OLYMPIA — A federal judge has ruled that Crown Resources committed thousands of violations of the Clean Water Act in its operation of the Buckhorn Mountain gold mine in Okanogan County. The order comes as part of Attorney General Bob Ferguson’s ongoing environmental citizen suit against Crown Resources and Kinross Gold.
Despite public assertions that “Crown adhered to the highest environmental standards during operation and closure of the Buckhorn Mine,” Crown now stipulates to more than 3,000 violations of the Clean Water Act.
Judge Mary K. Dimke issued the order finding partial liability in U.S. District Court for the Eastern District of Washington.
The penalties Crown will face for these violations will be determined at a later phase of the case. Kinross is not part of today’s order, and the case against that company is ongoing. The companies could face millions of dollars in penalties for their pollution.
“Buckhorn Mountain is one of the unspoiled natural areas of our state,” Ferguson said. “These companies had a responsibility, and legal obligation to protect it. They failed in that responsibility, thousands of times. We will continue our work to hold them accountable.”
Judge Rosanna Malouf Peterson had previously dismissed the companies’ main defenses, writing in the ruling that there is “no support” for their claims that the Attorney General’s Office cannot enforce all of the mine’s Clean Water Act permit.
The lawsuit was filed with consultation from the Washington State Department of Ecology. Okanogan Highlands Alliance, a citizen group that has long monitored water quality issues at the Buckhorn mine, filed a similar lawsuit in April 2020.
Crown Resources and its parent company, Kinross Gold, own Buckhorn Mountain gold mine, a 50-acre underground mine in Okanogan County located approximately 100 miles northeast of Twisp and about four miles from the Canadian border. From 2008 to 2017, the companies extracted approximately $1.3 billion in gold from the mine’s miles of underground tunnels. A majority of these tunnels lie below the water table. Ore extraction stopped in 2017, but contaminants continue to be released from the mine.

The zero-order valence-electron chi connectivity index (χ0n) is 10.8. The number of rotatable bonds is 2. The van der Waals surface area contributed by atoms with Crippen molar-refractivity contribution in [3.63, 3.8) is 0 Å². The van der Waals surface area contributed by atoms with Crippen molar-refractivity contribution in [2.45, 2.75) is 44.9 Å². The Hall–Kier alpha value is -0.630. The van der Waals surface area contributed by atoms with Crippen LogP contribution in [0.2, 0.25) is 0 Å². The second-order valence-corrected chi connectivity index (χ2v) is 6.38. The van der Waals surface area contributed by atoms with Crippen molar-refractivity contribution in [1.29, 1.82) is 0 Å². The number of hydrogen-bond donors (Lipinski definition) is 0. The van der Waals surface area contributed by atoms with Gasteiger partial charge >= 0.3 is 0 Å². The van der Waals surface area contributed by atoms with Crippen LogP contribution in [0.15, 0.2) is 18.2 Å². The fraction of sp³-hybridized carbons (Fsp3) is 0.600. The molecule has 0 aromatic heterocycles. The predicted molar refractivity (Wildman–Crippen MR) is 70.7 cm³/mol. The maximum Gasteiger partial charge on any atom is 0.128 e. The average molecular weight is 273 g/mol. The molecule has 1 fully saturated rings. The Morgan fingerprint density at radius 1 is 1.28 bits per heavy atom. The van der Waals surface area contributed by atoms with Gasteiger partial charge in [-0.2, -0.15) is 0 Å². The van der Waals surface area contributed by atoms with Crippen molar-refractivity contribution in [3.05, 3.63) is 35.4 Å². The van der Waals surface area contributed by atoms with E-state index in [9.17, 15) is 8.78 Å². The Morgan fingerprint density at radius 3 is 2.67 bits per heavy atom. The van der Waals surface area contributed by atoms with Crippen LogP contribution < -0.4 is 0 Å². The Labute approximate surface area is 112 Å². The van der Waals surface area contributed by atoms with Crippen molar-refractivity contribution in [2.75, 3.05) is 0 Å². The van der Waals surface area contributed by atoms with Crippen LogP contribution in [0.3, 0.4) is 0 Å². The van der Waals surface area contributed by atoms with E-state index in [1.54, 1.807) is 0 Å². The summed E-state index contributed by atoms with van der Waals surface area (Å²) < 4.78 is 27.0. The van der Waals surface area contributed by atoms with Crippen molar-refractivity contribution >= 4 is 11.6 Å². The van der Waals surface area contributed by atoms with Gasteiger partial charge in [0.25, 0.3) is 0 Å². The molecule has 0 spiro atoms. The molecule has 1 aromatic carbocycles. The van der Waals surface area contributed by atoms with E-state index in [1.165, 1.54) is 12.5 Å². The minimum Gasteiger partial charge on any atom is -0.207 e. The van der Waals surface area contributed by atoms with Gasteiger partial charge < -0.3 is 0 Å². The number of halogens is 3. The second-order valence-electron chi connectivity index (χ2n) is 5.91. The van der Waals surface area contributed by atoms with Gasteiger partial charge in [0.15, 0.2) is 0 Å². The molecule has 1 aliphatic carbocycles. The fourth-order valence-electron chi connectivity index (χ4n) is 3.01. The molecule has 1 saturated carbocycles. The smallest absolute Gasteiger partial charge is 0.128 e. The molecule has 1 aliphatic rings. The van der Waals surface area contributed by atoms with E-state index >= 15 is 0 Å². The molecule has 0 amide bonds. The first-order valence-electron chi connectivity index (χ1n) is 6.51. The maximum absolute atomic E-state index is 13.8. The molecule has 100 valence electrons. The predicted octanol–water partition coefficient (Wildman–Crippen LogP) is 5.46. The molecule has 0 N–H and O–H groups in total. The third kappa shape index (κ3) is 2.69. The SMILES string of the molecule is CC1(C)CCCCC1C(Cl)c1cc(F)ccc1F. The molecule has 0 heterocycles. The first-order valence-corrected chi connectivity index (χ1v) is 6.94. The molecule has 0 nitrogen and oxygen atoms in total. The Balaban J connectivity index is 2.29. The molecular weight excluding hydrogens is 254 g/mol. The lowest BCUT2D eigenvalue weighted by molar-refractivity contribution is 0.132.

Since the mine’s construction, it has released pollutants to waters in and around the mine — including both groundwater and nearby streams, which flow into the Kettle River. These pollutants include aluminum, ammonia, arsenic, lead and nitrates. These contaminants are harmful to people, water ecosystems and fish species like trout.
Prior to the mine’s construction, these streams were largely untouched and showed little evidence of contamination from human activity.
Crown and Kinross knew about the potential for pollution before the mine was constructed. The state conducted an environmental review of Crown’s mine proposal prior to the mine’s construction. The review identified potential impacts to nearby waters, noting that the mine would create the risk of “acid mine drainage” — highly acidic liquid, often containing toxic metals, that drains off a mine’s newly excavated rock and ore. The review also noted that the use of explosives like dynamite at the mine could release pollutants into nearby waters.
Entities that release pollutants into Washington waterways are required by law to obtain a water quality permit from the state. The water quality permit for the Buckhorn mine requires Crown to capture and treat water impacted by the mine’s operations, including stormwater, wastewater and contaminated groundwater.
Ferguson’s lawsuit asserts the companies repeatedly violated the Clean Water Act, doing little to comply with its water quality permit and contain the pollution from the mine. Since 2015, the mine has not properly captured contaminated water, allowing contaminants to consistently escape the mine at levels well above those allowed by their water quality permit.
Ferguson’s lawsuit asks the court to require Crown to meet the terms of their permit, remediating damage from years of pollution. The lawsuit asks the court to award monetary penalties and attorney’s fees. The maximum penalty under the Clean Water Act is $54,800 per violation, per day, for up to five years. The Attorney General’s Office estimates that the potential Clean Water Act penalty could be in the millions of dollars.
Assistant Attorneys General Elizabeth Harris, Junine So, and Dan Von Seggern and Paralegals Tricia Kealy, Tanya Rose-Johnston and Virginia Castro with the Environmental Protection Division, and Assistant Attorneys General Kelly Wood and Chris Reitz with the Ecology Division, are handling this case on behalf of the Attorney General’s Office.